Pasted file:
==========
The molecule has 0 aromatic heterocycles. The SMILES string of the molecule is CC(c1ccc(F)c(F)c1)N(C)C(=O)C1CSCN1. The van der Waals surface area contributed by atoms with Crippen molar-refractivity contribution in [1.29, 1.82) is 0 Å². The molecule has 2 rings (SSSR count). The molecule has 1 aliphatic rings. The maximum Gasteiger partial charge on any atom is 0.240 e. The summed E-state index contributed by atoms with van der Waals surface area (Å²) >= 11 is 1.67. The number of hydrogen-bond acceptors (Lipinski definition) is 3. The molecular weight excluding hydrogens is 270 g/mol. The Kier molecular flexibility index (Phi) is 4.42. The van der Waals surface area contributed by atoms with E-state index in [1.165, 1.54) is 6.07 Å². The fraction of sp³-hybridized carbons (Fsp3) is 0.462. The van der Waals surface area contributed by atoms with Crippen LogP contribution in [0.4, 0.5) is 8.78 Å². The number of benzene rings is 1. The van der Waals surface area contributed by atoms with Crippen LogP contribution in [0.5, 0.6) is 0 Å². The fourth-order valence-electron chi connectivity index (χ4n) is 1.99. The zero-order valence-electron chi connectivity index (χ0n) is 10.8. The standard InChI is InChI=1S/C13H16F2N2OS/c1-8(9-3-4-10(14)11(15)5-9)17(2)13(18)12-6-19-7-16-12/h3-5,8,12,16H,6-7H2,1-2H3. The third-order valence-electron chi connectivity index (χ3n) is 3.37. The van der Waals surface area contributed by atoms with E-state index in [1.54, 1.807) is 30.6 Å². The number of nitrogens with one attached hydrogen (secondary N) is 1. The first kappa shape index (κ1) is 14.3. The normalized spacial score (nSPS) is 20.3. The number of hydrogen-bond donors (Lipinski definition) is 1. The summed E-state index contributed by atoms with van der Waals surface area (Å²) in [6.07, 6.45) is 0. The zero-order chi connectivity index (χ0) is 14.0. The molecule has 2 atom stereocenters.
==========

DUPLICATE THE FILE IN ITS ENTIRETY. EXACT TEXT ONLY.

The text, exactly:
The molecule has 0 aromatic heterocycles. The SMILES string of the molecule is CC(c1ccc(F)c(F)c1)N(C)C(=O)C1CSCN1. The van der Waals surface area contributed by atoms with Crippen molar-refractivity contribution in [1.29, 1.82) is 0 Å². The molecule has 2 rings (SSSR count). The molecule has 1 aliphatic rings. The maximum Gasteiger partial charge on any atom is 0.240 e. The summed E-state index contributed by atoms with van der Waals surface area (Å²) >= 11 is 1.67. The number of hydrogen-bond acceptors (Lipinski definition) is 3. The molecular weight excluding hydrogens is 270 g/mol. The Kier molecular flexibility index (Phi) is 4.42. The van der Waals surface area contributed by atoms with E-state index in [1.165, 1.54) is 6.07 Å². The fraction of sp³-hybridized carbons (Fsp3) is 0.462. The van der Waals surface area contributed by atoms with Crippen LogP contribution in [0.4, 0.5) is 8.78 Å². The number of benzene rings is 1. The van der Waals surface area contributed by atoms with Crippen LogP contribution in [0.5, 0.6) is 0 Å². The fourth-order valence-electron chi connectivity index (χ4n) is 1.99. The zero-order valence-electron chi connectivity index (χ0n) is 10.8. The standard InChI is InChI=1S/C13H16F2N2OS/c1-8(9-3-4-10(14)11(15)5-9)17(2)13(18)12-6-19-7-16-12/h3-5,8,12,16H,6-7H2,1-2H3. The third-order valence-electron chi connectivity index (χ3n) is 3.37. The van der Waals surface area contributed by atoms with E-state index in [1.54, 1.807) is 30.6 Å². The number of nitrogens with one attached hydrogen (secondary N) is 1. The first kappa shape index (κ1) is 14.3. The normalized spacial score (nSPS) is 20.3. The number of hydrogen-bond donors (Lipinski definition) is 1. The summed E-state index contributed by atoms with van der Waals surface area (Å²) in [6.07, 6.45) is 0. The zero-order chi connectivity index (χ0) is 14.0. The molecule has 2 atom stereocenters.